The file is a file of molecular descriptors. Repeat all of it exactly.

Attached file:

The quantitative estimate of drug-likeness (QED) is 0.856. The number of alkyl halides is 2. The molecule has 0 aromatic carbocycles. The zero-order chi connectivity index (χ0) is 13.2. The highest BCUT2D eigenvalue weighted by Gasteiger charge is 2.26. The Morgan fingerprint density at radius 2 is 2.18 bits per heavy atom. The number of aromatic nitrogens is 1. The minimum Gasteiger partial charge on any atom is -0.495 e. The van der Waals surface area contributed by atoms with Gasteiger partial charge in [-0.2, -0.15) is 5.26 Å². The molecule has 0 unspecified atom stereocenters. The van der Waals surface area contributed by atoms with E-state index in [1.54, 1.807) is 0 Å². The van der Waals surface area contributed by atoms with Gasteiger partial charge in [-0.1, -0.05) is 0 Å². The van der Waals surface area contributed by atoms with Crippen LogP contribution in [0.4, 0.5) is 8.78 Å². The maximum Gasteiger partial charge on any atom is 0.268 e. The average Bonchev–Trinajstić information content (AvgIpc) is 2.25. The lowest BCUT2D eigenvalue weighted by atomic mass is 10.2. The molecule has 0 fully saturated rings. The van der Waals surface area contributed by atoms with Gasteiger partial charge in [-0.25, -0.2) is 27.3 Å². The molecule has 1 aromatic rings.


The quantitative estimate of drug-likeness (QED) is 0.856. The number of alkyl halides is 2. The molecule has 0 aromatic carbocycles. The zero-order chi connectivity index (χ0) is 13.2. The highest BCUT2D eigenvalue weighted by Gasteiger charge is 2.26. The Morgan fingerprint density at radius 2 is 2.18 bits per heavy atom. The number of aromatic nitrogens is 1. The minimum Gasteiger partial charge on any atom is -0.495 e. The van der Waals surface area contributed by atoms with Gasteiger partial charge in [-0.2, -0.15) is 5.26 Å². The molecule has 0 unspecified atom stereocenters. The van der Waals surface area contributed by atoms with E-state index in [1.54, 1.807) is 0 Å². The van der Waals surface area contributed by atoms with Gasteiger partial charge in [-0.1, -0.05) is 0 Å². The van der Waals surface area contributed by atoms with Crippen LogP contribution in [0.4, 0.5) is 8.78 Å². The maximum Gasteiger partial charge on any atom is 0.268 e. The average Bonchev–Trinajstić information content (AvgIpc) is 2.25. The lowest BCUT2D eigenvalue weighted by atomic mass is 10.2. The molecule has 0 fully saturated rings. The van der Waals surface area contributed by atoms with Gasteiger partial charge in [-0.25, -0.2) is 27.3 Å². The molecule has 1 aromatic rings.